Even so, when the equaliser came it still felt like something of a miracle, and was greeted as such by a deafening wall of Saudi pride and Saudi songs, Saudi men and more Saudi men. Certainly Argentina seemed stunned by the violence and suddenness of the assault. Rarely, if ever, can they have played a World Cup game in a neutral stadium and felt so thoroughly outnumbered, out‑chanted, outmatched. And it was in those infamous few minutes that the game was lost. Eardrums still stinging, hearts still pumping, heads still rattling, Nawaf al-Abid tried a curling shot, Di María and Leandro Paredes lunged hopelessly at the rebound, and Dawsari fired the ball into the top corner to screams of anguish and disbelief.

What did Argentina have left? As the tackles continued to pile in, as the crosses rained down on the goal of Mohammed al-Owais, as the Saudis in the crowd shredded what was left of their nerves, perhaps this is what will concern Lionel Scaloni most. The blend of urgency and composure that characterises all the great teams was entirely absent here: too bloodless in the first half, too confused in the second. The withdrawal of Paredes unbalanced them in midfield and, short of giving the ball to Messi, they were bereft of ideas in the final third.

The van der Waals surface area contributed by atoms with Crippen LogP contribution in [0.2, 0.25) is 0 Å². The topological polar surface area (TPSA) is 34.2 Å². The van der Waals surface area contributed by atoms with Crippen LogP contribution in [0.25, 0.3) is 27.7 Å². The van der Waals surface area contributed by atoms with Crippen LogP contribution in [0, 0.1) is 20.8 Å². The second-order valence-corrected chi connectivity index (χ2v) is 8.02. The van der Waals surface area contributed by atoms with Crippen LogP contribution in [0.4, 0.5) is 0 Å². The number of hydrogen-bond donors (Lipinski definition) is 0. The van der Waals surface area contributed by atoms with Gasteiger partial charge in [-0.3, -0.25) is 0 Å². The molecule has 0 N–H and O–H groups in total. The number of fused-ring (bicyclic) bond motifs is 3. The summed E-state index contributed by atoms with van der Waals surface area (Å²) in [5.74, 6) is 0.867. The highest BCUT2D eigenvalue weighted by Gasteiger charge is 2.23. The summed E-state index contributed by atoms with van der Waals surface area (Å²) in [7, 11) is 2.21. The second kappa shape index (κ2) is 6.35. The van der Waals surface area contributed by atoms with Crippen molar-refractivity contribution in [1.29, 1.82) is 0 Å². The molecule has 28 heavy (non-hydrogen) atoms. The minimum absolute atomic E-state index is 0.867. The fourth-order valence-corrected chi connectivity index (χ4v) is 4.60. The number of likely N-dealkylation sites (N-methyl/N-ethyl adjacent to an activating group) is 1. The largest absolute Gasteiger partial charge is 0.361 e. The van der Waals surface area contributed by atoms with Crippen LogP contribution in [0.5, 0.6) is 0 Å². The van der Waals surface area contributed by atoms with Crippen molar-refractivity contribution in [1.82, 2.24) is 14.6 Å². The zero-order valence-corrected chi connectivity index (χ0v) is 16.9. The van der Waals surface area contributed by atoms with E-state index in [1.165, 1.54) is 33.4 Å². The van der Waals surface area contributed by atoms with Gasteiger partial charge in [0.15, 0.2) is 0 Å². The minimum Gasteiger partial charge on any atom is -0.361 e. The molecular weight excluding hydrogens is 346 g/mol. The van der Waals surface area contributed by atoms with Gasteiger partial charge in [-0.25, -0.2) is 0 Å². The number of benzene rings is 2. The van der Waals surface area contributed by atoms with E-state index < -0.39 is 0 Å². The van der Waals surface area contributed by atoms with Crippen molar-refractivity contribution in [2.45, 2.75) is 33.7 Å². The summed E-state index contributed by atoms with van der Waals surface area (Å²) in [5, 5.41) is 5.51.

This is not a team that have gone stale overnight. But whatever serenity, stability or momentum they had built up over the past three years has been shattered. Every remaining minute of their World Cup will now be played with a knife between their teeth, which could ultimately forge them or break them. Messi’s own international career has never felt closer to oblivion. There is still time. But it is swiftly running out.


Jonathan Liew at Lusail Stadium

The GuardianTramp

Related Content

Article image
Lionel Messi’s World Cup swansong might just be his best shot at glory | Jonathan Liew
At 35 years old, the Argentina forward is humbler, wiser and ready to complete one of football’s greatest stories

Jonathan Liew

21, Nov, 2022 @7:34 AM

Article image
Messi and Di María shine as Argentina rout UAE in final World Cup warmup
Ángel Di María scored two fine goals and Lionel Messi also got on the scoresheet as Argentina impressed in Abu Dhabi